Jaw-dropping nature aside, Bled was as good as Istanbul for meeting and hanging out with people. World champion snorer aside, my dorm-mates were far less wacky than the Ljubljana bunch, and each had some sort of family distinction. Olivia (British) seemed to have at least one relative in each European country, and Kelly's (Australian) forebears stretched back to the convict days. I also met a bunch of people at a local excursion outfit, 3glav Adventures. Stopping in one morning to take advantage of the advertised free internet, the guy running the place, Domen, told me that the first ten minutes was free, and anything after that was charged. It was a better deal than what the hostel offered, so I said okay. A couple of minutes later he asked if I'd be at least ten minutes, because he wanted to run to the grocery store. During his absence someone wandered in and dropped off a set of keys on the desk. Drawing Domen's attention to the keys when he came back, he told me I got another ten minutes of free internet, and offered me a coffee. Expecting a cup of instant coffee, I instead was presented with a perfect cappuccino and a jar of sugar. Explaining that he travels for six months out of the year, during which he can't always find good coffee, he figures that he deserves as much when at home, and has a fancy espresso machine tucked into a cupboard in the office. Makes perfect sense to me. I spent a few hours over a couple of days warming their office couch, drinking cappuccinos and using their wireless, for which they never charged me. The place was usually bustling with people, and I could never figure out who worked there, and who was just hanging around and helping out. Most of them are, or have been, tour guides in various countries. Talking to them made me remember how much of the world I have left to see. Better get moving.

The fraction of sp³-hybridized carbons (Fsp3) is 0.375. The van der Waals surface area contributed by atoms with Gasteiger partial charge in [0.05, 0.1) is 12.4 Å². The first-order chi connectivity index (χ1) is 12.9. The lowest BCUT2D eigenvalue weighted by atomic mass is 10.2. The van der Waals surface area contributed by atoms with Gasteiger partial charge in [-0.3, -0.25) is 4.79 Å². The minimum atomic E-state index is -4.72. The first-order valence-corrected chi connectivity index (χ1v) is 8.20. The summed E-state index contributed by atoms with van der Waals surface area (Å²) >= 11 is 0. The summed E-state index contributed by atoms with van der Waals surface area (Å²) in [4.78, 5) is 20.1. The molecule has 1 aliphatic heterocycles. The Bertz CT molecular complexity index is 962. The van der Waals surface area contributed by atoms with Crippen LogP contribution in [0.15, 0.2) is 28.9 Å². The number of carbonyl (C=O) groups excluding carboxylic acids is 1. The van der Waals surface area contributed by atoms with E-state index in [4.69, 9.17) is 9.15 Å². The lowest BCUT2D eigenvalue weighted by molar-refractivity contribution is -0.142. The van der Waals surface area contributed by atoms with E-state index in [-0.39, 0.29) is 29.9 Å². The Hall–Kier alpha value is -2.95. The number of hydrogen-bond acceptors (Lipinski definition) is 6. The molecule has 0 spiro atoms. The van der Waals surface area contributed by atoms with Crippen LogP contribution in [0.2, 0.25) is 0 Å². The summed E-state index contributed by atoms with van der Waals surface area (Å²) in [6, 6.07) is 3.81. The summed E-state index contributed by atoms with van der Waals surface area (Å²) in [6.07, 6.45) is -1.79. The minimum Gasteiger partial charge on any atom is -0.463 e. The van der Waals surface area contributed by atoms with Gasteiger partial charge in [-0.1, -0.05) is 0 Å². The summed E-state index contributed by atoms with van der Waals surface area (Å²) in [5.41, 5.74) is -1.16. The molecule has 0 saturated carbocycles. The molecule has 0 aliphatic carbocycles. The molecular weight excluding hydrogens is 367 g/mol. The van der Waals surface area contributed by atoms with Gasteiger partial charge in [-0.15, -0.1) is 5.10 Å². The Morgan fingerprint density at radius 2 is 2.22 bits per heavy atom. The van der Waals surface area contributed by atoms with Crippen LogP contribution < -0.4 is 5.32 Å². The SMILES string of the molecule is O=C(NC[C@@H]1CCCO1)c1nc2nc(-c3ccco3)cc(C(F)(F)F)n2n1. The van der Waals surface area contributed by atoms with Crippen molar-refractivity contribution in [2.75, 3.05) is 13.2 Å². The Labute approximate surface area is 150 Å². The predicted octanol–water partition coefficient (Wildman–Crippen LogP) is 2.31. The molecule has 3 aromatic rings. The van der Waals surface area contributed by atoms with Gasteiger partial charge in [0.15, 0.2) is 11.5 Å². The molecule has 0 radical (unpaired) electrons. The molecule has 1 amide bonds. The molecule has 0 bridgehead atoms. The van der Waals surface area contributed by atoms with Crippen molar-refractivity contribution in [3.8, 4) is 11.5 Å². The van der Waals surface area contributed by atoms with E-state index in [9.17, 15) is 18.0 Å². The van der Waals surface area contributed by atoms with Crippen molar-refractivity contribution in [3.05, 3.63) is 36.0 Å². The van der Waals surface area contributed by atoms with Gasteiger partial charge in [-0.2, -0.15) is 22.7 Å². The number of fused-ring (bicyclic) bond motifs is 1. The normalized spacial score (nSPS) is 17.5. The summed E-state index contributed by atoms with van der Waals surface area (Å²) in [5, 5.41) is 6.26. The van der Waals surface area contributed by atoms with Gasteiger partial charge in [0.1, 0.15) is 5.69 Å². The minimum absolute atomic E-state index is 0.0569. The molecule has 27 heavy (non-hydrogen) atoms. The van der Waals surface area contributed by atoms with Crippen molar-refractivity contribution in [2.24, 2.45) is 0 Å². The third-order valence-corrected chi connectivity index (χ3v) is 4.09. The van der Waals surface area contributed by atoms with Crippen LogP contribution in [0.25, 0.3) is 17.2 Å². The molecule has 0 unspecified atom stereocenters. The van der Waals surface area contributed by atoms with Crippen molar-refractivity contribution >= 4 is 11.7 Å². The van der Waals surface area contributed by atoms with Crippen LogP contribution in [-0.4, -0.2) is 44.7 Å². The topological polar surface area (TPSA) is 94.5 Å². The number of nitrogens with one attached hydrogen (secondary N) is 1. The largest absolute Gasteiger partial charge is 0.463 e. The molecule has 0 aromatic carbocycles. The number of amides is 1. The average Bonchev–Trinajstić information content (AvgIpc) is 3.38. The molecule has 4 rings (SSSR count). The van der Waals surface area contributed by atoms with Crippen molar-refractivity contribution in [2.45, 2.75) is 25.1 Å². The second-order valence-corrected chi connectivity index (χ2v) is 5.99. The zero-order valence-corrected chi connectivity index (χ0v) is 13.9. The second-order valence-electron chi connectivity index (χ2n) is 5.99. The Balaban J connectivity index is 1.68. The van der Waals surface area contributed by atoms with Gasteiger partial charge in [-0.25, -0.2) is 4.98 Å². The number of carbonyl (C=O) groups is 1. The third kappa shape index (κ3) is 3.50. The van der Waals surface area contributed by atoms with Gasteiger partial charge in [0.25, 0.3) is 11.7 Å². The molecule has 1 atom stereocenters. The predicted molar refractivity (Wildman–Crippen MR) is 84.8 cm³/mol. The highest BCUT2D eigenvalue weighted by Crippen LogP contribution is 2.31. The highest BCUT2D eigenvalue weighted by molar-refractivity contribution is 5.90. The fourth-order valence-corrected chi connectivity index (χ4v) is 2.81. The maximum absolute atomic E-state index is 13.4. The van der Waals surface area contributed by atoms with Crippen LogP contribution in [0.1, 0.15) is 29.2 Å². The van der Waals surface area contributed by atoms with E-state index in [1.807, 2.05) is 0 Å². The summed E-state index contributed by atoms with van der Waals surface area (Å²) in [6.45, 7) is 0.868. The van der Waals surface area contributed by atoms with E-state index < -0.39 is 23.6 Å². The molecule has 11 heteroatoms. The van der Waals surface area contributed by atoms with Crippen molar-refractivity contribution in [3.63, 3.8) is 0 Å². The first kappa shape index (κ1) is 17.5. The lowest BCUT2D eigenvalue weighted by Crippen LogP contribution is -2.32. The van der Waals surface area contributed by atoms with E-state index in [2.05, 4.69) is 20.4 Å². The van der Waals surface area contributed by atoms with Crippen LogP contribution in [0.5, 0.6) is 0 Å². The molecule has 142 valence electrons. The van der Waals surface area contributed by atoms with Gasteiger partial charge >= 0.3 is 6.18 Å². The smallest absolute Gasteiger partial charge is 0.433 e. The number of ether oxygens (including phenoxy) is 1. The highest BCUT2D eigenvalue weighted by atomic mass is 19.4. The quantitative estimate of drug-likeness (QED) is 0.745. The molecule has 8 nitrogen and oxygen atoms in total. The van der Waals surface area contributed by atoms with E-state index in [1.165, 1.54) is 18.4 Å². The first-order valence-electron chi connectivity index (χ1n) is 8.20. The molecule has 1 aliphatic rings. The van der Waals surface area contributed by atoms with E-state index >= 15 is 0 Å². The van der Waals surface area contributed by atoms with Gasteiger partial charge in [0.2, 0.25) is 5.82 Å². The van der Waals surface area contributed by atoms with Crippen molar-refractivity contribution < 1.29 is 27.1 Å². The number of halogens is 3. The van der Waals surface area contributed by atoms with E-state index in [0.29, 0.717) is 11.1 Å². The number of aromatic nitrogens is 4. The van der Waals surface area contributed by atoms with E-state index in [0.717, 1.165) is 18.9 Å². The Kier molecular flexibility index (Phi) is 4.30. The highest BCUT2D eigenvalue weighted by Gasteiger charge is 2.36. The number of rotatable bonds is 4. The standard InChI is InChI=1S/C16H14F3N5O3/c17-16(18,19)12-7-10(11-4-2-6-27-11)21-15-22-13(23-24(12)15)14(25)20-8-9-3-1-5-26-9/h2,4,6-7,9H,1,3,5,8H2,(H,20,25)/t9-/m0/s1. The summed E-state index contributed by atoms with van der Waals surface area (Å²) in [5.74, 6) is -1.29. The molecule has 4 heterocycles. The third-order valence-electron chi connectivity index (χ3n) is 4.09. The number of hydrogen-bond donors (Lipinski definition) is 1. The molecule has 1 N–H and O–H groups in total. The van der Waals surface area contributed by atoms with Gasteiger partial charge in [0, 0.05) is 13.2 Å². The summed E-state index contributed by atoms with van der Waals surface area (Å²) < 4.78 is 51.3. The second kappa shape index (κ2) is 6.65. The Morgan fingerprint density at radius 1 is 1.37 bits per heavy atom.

resume normal coffee consumption

Ljubljana is such an enlightened city. They want you to ride your bike on the sidewalk.